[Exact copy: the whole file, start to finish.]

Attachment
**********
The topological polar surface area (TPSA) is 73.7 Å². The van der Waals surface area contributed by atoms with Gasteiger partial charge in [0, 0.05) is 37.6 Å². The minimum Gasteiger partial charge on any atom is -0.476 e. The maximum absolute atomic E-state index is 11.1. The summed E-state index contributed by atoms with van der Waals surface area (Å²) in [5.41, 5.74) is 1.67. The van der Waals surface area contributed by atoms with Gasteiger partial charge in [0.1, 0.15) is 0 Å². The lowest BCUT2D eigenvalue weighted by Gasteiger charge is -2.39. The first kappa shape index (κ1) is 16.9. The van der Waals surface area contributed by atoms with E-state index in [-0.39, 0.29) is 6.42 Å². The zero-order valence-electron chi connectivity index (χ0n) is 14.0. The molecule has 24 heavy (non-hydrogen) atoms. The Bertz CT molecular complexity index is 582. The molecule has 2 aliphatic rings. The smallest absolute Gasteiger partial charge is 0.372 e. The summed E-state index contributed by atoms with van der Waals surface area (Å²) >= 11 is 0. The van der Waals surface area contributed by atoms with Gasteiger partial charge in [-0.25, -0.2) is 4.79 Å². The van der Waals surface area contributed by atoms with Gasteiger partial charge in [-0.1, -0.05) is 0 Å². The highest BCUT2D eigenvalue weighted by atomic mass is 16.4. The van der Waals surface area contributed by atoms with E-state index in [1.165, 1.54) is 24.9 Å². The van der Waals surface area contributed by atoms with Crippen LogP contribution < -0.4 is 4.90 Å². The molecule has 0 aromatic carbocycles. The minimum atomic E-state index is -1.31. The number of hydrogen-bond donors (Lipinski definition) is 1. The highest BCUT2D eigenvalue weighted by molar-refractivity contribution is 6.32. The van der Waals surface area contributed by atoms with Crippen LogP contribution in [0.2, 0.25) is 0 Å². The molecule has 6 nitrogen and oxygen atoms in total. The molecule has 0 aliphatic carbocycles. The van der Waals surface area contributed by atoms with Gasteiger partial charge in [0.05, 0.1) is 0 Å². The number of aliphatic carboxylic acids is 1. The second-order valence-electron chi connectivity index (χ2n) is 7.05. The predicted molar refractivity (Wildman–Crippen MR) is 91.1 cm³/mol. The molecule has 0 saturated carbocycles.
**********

The topological polar surface area (TPSA) is 73.7 Å². The van der Waals surface area contributed by atoms with Gasteiger partial charge in [0, 0.05) is 37.6 Å². The minimum Gasteiger partial charge on any atom is -0.476 e. The maximum absolute atomic E-state index is 11.1. The summed E-state index contributed by atoms with van der Waals surface area (Å²) in [5.41, 5.74) is 1.67. The van der Waals surface area contributed by atoms with Gasteiger partial charge in [0.1, 0.15) is 0 Å². The lowest BCUT2D eigenvalue weighted by Gasteiger charge is -2.39. The first kappa shape index (κ1) is 16.9. The van der Waals surface area contributed by atoms with E-state index in [-0.39, 0.29) is 6.42 Å². The zero-order valence-electron chi connectivity index (χ0n) is 14.0. The molecule has 24 heavy (non-hydrogen) atoms. The Bertz CT molecular complexity index is 582. The molecule has 2 aliphatic rings. The smallest absolute Gasteiger partial charge is 0.372 e. The summed E-state index contributed by atoms with van der Waals surface area (Å²) >= 11 is 0. The van der Waals surface area contributed by atoms with Gasteiger partial charge in [-0.25, -0.2) is 4.79 Å². The van der Waals surface area contributed by atoms with Gasteiger partial charge in [-0.1, -0.05) is 0 Å². The highest BCUT2D eigenvalue weighted by atomic mass is 16.4. The van der Waals surface area contributed by atoms with E-state index in [1.165, 1.54) is 24.9 Å². The van der Waals surface area contributed by atoms with Crippen LogP contribution < -0.4 is 4.90 Å². The molecule has 0 aromatic carbocycles. The minimum atomic E-state index is -1.31. The number of hydrogen-bond donors (Lipinski definition) is 1. The highest BCUT2D eigenvalue weighted by molar-refractivity contribution is 6.32. The van der Waals surface area contributed by atoms with Crippen LogP contribution in [0.2, 0.25) is 0 Å². The molecule has 6 nitrogen and oxygen atoms in total. The molecule has 0 aliphatic carbocycles. The van der Waals surface area contributed by atoms with Gasteiger partial charge in [0.05, 0.1) is 0 Å². The number of aliphatic carboxylic acids is 1. The second-order valence-electron chi connectivity index (χ2n) is 7.05. The predicted molar refractivity (Wildman–Crippen MR) is 91.1 cm³/mol. The molecule has 0 saturated carbocycles.